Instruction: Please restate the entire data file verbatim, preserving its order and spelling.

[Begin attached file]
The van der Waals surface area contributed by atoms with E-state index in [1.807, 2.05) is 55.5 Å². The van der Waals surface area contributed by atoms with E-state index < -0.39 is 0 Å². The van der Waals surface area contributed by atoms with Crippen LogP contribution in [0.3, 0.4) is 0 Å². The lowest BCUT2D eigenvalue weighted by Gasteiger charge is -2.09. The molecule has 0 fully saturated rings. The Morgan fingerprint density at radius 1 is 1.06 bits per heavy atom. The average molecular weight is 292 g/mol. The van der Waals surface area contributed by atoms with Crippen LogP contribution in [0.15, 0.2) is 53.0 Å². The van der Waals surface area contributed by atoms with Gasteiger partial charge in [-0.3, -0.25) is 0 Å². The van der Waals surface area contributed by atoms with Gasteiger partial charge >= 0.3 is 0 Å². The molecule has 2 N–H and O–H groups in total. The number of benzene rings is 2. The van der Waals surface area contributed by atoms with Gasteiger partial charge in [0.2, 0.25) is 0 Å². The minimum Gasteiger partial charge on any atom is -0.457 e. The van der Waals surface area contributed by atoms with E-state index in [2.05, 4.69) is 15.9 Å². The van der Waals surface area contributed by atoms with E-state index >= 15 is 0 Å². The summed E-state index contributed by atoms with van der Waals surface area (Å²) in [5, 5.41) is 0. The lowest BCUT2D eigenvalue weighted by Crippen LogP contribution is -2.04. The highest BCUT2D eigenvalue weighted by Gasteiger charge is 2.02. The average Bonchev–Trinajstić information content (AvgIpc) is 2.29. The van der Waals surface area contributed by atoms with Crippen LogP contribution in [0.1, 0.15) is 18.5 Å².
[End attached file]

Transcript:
The van der Waals surface area contributed by atoms with E-state index in [1.807, 2.05) is 55.5 Å². The van der Waals surface area contributed by atoms with E-state index < -0.39 is 0 Å². The van der Waals surface area contributed by atoms with Crippen LogP contribution in [0.3, 0.4) is 0 Å². The lowest BCUT2D eigenvalue weighted by Gasteiger charge is -2.09. The molecule has 0 fully saturated rings. The Morgan fingerprint density at radius 1 is 1.06 bits per heavy atom. The average molecular weight is 292 g/mol. The van der Waals surface area contributed by atoms with Crippen LogP contribution in [0.15, 0.2) is 53.0 Å². The van der Waals surface area contributed by atoms with Gasteiger partial charge in [-0.3, -0.25) is 0 Å². The van der Waals surface area contributed by atoms with Gasteiger partial charge >= 0.3 is 0 Å². The molecule has 2 N–H and O–H groups in total. The number of benzene rings is 2. The van der Waals surface area contributed by atoms with Gasteiger partial charge in [0.2, 0.25) is 0 Å². The minimum Gasteiger partial charge on any atom is -0.457 e. The van der Waals surface area contributed by atoms with E-state index in [2.05, 4.69) is 15.9 Å². The van der Waals surface area contributed by atoms with E-state index >= 15 is 0 Å². The summed E-state index contributed by atoms with van der Waals surface area (Å²) in [5, 5.41) is 0. The lowest BCUT2D eigenvalue weighted by Crippen LogP contribution is -2.04. The highest BCUT2D eigenvalue weighted by Gasteiger charge is 2.02. The average Bonchev–Trinajstić information content (AvgIpc) is 2.29. The van der Waals surface area contributed by atoms with Crippen LogP contribution in [0.1, 0.15) is 18.5 Å².